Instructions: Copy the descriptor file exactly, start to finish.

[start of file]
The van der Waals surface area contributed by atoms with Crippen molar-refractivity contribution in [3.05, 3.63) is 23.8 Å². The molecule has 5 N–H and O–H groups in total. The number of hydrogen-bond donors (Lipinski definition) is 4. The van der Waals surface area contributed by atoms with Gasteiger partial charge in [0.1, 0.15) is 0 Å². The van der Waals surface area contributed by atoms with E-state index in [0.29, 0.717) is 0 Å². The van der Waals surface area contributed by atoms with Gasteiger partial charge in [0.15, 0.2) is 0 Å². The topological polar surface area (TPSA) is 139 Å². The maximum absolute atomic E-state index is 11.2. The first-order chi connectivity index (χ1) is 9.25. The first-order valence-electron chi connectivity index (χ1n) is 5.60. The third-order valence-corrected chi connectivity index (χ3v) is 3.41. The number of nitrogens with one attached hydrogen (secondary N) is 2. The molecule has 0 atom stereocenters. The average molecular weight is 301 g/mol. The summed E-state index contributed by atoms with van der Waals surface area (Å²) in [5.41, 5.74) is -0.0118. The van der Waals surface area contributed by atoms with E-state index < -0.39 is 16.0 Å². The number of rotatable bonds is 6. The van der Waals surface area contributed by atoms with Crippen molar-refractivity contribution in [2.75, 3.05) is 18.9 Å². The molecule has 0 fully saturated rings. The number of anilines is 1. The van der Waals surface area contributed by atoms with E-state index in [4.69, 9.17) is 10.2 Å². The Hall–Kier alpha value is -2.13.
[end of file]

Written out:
The van der Waals surface area contributed by atoms with Crippen molar-refractivity contribution in [3.05, 3.63) is 23.8 Å². The molecule has 5 N–H and O–H groups in total. The number of hydrogen-bond donors (Lipinski definition) is 4. The van der Waals surface area contributed by atoms with Gasteiger partial charge in [0.1, 0.15) is 0 Å². The van der Waals surface area contributed by atoms with E-state index in [0.29, 0.717) is 0 Å². The van der Waals surface area contributed by atoms with Gasteiger partial charge in [0.15, 0.2) is 0 Å². The topological polar surface area (TPSA) is 139 Å². The maximum absolute atomic E-state index is 11.2. The first-order chi connectivity index (χ1) is 9.25. The first-order valence-electron chi connectivity index (χ1n) is 5.60. The third-order valence-corrected chi connectivity index (χ3v) is 3.41. The number of nitrogens with one attached hydrogen (secondary N) is 2. The molecule has 0 atom stereocenters. The average molecular weight is 301 g/mol. The summed E-state index contributed by atoms with van der Waals surface area (Å²) in [5.41, 5.74) is -0.0118. The van der Waals surface area contributed by atoms with E-state index < -0.39 is 16.0 Å². The number of rotatable bonds is 6. The van der Waals surface area contributed by atoms with Crippen molar-refractivity contribution in [2.75, 3.05) is 18.9 Å². The molecule has 0 fully saturated rings. The number of anilines is 1. The van der Waals surface area contributed by atoms with E-state index in [4.69, 9.17) is 10.2 Å². The Hall–Kier alpha value is -2.13.